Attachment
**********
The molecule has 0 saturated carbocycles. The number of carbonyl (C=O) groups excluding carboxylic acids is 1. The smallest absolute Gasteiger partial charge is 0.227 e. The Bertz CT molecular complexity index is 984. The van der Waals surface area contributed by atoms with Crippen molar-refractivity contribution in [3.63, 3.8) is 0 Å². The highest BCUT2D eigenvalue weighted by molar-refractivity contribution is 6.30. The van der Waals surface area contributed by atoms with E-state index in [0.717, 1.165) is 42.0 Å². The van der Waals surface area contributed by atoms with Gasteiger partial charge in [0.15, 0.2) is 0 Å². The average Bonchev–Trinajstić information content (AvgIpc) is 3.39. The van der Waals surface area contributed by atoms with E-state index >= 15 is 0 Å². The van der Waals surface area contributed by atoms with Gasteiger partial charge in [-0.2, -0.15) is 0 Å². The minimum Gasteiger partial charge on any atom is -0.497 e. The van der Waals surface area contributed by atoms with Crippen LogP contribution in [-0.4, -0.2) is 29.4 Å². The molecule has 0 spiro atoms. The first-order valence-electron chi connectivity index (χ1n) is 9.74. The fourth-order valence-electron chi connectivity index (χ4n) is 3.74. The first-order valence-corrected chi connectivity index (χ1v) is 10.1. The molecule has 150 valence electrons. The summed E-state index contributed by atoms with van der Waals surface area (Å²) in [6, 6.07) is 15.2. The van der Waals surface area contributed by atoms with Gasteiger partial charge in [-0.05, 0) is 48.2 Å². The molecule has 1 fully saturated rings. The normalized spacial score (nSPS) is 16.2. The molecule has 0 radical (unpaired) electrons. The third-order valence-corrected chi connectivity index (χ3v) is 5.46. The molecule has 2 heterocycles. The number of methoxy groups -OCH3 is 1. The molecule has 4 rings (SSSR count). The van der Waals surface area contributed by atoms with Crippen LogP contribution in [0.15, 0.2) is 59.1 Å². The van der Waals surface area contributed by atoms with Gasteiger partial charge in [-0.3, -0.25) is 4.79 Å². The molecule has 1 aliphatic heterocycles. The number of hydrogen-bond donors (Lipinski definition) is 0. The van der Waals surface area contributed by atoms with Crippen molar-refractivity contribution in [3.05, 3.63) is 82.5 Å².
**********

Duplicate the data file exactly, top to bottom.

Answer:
The molecule has 0 saturated carbocycles. The number of carbonyl (C=O) groups excluding carboxylic acids is 1. The smallest absolute Gasteiger partial charge is 0.227 e. The Bertz CT molecular complexity index is 984. The van der Waals surface area contributed by atoms with Crippen molar-refractivity contribution in [3.63, 3.8) is 0 Å². The highest BCUT2D eigenvalue weighted by molar-refractivity contribution is 6.30. The van der Waals surface area contributed by atoms with E-state index in [0.717, 1.165) is 42.0 Å². The van der Waals surface area contributed by atoms with Gasteiger partial charge in [0.15, 0.2) is 0 Å². The average Bonchev–Trinajstić information content (AvgIpc) is 3.39. The van der Waals surface area contributed by atoms with E-state index >= 15 is 0 Å². The van der Waals surface area contributed by atoms with Gasteiger partial charge in [-0.2, -0.15) is 0 Å². The minimum Gasteiger partial charge on any atom is -0.497 e. The van der Waals surface area contributed by atoms with Crippen LogP contribution in [-0.4, -0.2) is 29.4 Å². The molecule has 0 spiro atoms. The first-order valence-electron chi connectivity index (χ1n) is 9.74. The fourth-order valence-electron chi connectivity index (χ4n) is 3.74. The first-order valence-corrected chi connectivity index (χ1v) is 10.1. The molecule has 150 valence electrons. The summed E-state index contributed by atoms with van der Waals surface area (Å²) in [6, 6.07) is 15.2. The van der Waals surface area contributed by atoms with Gasteiger partial charge in [-0.05, 0) is 48.2 Å². The molecule has 1 fully saturated rings. The normalized spacial score (nSPS) is 16.2. The molecule has 0 radical (unpaired) electrons. The third-order valence-corrected chi connectivity index (χ3v) is 5.46. The molecule has 2 heterocycles. The number of methoxy groups -OCH3 is 1. The molecule has 4 rings (SSSR count). The van der Waals surface area contributed by atoms with Crippen LogP contribution in [0.15, 0.2) is 59.1 Å². The van der Waals surface area contributed by atoms with Gasteiger partial charge in [-0.3, -0.25) is 4.79 Å². The molecule has 1 aliphatic heterocycles. The number of hydrogen-bond donors (Lipinski definition) is 0. The van der Waals surface area contributed by atoms with Crippen molar-refractivity contribution in [3.05, 3.63) is 82.5 Å².